The study of religion and media has been increasingly interested in the growth of online – or “virtual” – religious spaces. Throughout the 1990s and the early 2000s, scholars have often talked about “cyber religion” as a type of religion that existed primarily in online settings, or “cyberspaces” (Brasher, 2004). This leads to the distinction of “religion online” and “online religion,” where the former indicates the online transposition of religious practices and the use of the Internet by religious groups based in physical spaces, while the latter includes all the religious practices and narratives that exist exclusively online (Helland, 2000). However, the growth of Internet-based practices and the proliferation of religious web pages and platforms made this distinction increasingly blurred (Pace, 2013). There are, therefore, two overlapping processes: the first one is represented by a continuous exchange between religions online and offline, with a progressive occupation of the web by religions who establish practices and narratives in this space; the second one is the entanglement of secular and religious narratives in online settings.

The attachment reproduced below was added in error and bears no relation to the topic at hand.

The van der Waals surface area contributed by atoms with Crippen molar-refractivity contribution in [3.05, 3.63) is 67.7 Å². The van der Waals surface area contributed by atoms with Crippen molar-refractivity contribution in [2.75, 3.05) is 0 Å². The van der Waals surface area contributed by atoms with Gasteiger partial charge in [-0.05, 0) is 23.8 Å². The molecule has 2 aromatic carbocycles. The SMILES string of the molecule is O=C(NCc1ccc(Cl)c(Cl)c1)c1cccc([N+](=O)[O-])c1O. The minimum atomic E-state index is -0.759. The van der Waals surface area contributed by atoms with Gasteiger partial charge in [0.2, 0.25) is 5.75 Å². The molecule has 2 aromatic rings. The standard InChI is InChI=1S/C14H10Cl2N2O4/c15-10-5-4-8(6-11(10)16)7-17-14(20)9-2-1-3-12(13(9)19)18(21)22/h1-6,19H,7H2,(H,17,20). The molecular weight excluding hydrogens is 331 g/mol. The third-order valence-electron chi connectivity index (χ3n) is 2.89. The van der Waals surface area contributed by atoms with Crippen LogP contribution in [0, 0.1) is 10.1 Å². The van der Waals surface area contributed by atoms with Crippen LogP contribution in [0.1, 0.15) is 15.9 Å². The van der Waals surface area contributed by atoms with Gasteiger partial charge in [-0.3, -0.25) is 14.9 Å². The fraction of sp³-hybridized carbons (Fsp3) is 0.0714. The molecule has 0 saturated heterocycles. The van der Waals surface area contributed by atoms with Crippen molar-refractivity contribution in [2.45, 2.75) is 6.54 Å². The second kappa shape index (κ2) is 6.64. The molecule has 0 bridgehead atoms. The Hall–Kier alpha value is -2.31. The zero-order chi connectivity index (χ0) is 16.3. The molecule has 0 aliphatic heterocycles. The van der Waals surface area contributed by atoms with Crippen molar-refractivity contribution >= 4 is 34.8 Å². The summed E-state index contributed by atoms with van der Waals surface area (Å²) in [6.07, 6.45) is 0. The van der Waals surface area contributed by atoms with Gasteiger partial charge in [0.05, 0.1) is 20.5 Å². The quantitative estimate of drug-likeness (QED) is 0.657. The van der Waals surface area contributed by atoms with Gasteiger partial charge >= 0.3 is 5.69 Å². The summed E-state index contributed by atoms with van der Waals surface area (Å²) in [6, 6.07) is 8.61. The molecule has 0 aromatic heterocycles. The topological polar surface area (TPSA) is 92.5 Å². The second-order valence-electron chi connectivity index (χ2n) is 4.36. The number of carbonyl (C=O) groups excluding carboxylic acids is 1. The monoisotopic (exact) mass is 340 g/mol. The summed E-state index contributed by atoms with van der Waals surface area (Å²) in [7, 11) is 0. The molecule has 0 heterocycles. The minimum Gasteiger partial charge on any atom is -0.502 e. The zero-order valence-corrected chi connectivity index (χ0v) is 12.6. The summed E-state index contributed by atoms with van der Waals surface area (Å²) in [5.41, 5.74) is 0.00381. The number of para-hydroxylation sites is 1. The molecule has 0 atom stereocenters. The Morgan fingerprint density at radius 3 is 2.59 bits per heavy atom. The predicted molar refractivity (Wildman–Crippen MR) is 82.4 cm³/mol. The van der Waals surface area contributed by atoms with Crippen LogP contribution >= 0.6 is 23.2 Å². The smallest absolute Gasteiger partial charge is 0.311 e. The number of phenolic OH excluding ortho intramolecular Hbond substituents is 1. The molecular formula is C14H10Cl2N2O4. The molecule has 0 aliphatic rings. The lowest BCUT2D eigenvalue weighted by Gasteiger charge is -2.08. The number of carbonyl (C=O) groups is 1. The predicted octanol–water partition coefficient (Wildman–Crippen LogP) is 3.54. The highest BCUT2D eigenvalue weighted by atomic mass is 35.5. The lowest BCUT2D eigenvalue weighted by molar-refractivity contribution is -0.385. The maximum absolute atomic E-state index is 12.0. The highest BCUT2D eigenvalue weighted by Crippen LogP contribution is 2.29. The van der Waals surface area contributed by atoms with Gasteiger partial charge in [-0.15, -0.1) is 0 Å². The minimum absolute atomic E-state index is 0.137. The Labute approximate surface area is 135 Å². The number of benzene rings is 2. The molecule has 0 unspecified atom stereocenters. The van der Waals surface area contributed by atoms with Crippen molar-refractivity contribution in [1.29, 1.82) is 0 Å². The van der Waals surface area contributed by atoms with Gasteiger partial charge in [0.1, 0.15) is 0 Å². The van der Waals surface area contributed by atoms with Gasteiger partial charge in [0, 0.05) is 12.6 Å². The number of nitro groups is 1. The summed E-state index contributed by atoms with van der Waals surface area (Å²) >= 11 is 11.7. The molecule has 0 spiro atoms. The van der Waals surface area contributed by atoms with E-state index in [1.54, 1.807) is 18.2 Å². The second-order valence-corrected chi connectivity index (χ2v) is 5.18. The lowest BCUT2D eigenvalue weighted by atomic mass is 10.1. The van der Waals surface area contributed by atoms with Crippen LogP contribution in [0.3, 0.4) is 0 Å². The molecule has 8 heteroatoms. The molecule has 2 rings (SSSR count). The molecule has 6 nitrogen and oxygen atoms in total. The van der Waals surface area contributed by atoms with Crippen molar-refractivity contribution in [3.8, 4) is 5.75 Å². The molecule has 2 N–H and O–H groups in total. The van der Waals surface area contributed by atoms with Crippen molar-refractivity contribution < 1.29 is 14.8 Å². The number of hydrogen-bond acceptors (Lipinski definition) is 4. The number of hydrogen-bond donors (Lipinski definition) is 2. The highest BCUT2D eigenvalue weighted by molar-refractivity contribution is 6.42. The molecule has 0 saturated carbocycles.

In thinking about online and offline positions as integrated rather than mutually excluded, we are inspired by the concept of “onlife” interconnections, as explained by Luciano Floridi (2015). This perspective insists on considering the blurring distinctions between reality and virtuality, and the progressive entanglements between humans, machines, and nature. Following this line of reasoning, we aim to explore how religion and the Internet form new types of experiences and practices. Therefore, the definition that is more appropriate for the case studies in this special issue, and that is widely employed in the field of religion and media, is that of “digital religion” (Campbell, 2012).2 The term digital religion indicates an “onlife” interconnection of the online and the offline dimension and “the technological and cultural space that is evoked when we talk about how online and offline religious spheres have become blended and integrated” (Campbell & Evolvi, 2019, p. 2).